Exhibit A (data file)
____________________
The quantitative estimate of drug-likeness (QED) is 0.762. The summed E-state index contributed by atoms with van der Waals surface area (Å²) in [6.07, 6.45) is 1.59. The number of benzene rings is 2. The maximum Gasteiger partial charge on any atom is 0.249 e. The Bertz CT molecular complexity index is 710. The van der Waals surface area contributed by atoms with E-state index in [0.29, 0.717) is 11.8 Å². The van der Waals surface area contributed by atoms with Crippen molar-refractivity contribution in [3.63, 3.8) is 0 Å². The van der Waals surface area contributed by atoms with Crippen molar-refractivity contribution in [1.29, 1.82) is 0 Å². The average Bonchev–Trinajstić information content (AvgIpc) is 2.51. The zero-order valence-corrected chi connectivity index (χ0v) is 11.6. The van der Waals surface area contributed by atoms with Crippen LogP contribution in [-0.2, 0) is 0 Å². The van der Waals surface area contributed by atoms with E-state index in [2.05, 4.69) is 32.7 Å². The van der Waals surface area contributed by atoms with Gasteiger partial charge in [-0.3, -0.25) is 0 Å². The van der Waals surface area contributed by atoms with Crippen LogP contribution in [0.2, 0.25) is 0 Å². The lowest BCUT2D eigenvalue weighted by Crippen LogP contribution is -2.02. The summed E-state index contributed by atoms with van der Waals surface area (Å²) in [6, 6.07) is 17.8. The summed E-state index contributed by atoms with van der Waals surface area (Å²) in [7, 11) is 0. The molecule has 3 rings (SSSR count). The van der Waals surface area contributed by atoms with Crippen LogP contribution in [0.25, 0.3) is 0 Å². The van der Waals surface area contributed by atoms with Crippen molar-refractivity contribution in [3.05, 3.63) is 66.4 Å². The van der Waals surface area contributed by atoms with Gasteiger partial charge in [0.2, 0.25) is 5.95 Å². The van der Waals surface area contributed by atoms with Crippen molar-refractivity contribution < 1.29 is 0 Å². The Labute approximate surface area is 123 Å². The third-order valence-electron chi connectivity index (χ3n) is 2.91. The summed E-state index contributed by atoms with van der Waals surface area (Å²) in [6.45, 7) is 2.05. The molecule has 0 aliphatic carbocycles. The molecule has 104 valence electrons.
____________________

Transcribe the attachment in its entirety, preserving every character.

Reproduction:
The quantitative estimate of drug-likeness (QED) is 0.762. The summed E-state index contributed by atoms with van der Waals surface area (Å²) in [6.07, 6.45) is 1.59. The number of benzene rings is 2. The maximum Gasteiger partial charge on any atom is 0.249 e. The Bertz CT molecular complexity index is 710. The van der Waals surface area contributed by atoms with E-state index in [0.29, 0.717) is 11.8 Å². The van der Waals surface area contributed by atoms with Crippen molar-refractivity contribution in [3.63, 3.8) is 0 Å². The van der Waals surface area contributed by atoms with Crippen molar-refractivity contribution in [1.29, 1.82) is 0 Å². The average Bonchev–Trinajstić information content (AvgIpc) is 2.51. The zero-order valence-corrected chi connectivity index (χ0v) is 11.6. The van der Waals surface area contributed by atoms with Crippen LogP contribution in [-0.2, 0) is 0 Å². The van der Waals surface area contributed by atoms with E-state index in [2.05, 4.69) is 32.7 Å². The van der Waals surface area contributed by atoms with Gasteiger partial charge in [-0.3, -0.25) is 0 Å². The van der Waals surface area contributed by atoms with Crippen LogP contribution in [0.2, 0.25) is 0 Å². The lowest BCUT2D eigenvalue weighted by Crippen LogP contribution is -2.02. The summed E-state index contributed by atoms with van der Waals surface area (Å²) in [6, 6.07) is 17.8. The summed E-state index contributed by atoms with van der Waals surface area (Å²) in [7, 11) is 0. The molecule has 3 rings (SSSR count). The van der Waals surface area contributed by atoms with Crippen LogP contribution in [0.25, 0.3) is 0 Å². The van der Waals surface area contributed by atoms with Crippen molar-refractivity contribution in [3.05, 3.63) is 66.4 Å². The van der Waals surface area contributed by atoms with Gasteiger partial charge in [0.2, 0.25) is 5.95 Å². The van der Waals surface area contributed by atoms with Crippen molar-refractivity contribution < 1.29 is 0 Å². The Labute approximate surface area is 123 Å². The third-order valence-electron chi connectivity index (χ3n) is 2.91. The summed E-state index contributed by atoms with van der Waals surface area (Å²) in [6.45, 7) is 2.05. The molecule has 0 aliphatic carbocycles. The molecule has 104 valence electrons.